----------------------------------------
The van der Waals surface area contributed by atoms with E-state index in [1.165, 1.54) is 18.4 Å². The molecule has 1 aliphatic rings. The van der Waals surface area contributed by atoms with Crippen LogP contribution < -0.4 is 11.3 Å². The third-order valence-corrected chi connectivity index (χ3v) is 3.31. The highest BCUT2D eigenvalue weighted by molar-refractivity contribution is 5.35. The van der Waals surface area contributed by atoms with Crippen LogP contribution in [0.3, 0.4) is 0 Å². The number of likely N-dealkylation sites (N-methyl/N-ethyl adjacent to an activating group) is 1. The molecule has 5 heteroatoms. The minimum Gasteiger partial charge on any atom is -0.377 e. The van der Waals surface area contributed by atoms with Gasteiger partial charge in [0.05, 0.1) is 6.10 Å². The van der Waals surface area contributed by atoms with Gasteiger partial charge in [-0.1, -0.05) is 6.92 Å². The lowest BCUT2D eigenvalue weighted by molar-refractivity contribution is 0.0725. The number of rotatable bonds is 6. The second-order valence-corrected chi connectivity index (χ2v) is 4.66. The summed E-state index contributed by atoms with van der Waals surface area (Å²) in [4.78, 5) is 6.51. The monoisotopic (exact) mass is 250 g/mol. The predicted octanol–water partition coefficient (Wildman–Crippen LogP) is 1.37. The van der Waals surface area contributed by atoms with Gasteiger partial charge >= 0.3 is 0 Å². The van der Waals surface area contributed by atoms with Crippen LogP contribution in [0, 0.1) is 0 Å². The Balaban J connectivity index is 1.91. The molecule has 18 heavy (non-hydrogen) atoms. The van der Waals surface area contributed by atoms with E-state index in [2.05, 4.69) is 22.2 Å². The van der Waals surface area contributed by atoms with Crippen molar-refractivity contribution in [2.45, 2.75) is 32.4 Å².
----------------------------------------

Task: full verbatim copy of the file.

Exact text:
The van der Waals surface area contributed by atoms with E-state index in [1.165, 1.54) is 18.4 Å². The molecule has 1 aliphatic rings. The van der Waals surface area contributed by atoms with Crippen LogP contribution < -0.4 is 11.3 Å². The third-order valence-corrected chi connectivity index (χ3v) is 3.31. The highest BCUT2D eigenvalue weighted by molar-refractivity contribution is 5.35. The van der Waals surface area contributed by atoms with Crippen LogP contribution in [0.3, 0.4) is 0 Å². The number of likely N-dealkylation sites (N-methyl/N-ethyl adjacent to an activating group) is 1. The molecule has 5 heteroatoms. The minimum Gasteiger partial charge on any atom is -0.377 e. The van der Waals surface area contributed by atoms with Gasteiger partial charge in [0.05, 0.1) is 6.10 Å². The van der Waals surface area contributed by atoms with Gasteiger partial charge in [-0.1, -0.05) is 6.92 Å². The lowest BCUT2D eigenvalue weighted by molar-refractivity contribution is 0.0725. The number of rotatable bonds is 6. The second-order valence-corrected chi connectivity index (χ2v) is 4.66. The summed E-state index contributed by atoms with van der Waals surface area (Å²) in [4.78, 5) is 6.51. The monoisotopic (exact) mass is 250 g/mol. The predicted octanol–water partition coefficient (Wildman–Crippen LogP) is 1.37. The van der Waals surface area contributed by atoms with Gasteiger partial charge >= 0.3 is 0 Å². The van der Waals surface area contributed by atoms with Crippen LogP contribution in [0, 0.1) is 0 Å². The Balaban J connectivity index is 1.91. The molecule has 18 heavy (non-hydrogen) atoms. The van der Waals surface area contributed by atoms with E-state index in [2.05, 4.69) is 22.2 Å². The van der Waals surface area contributed by atoms with Crippen molar-refractivity contribution in [2.45, 2.75) is 32.4 Å².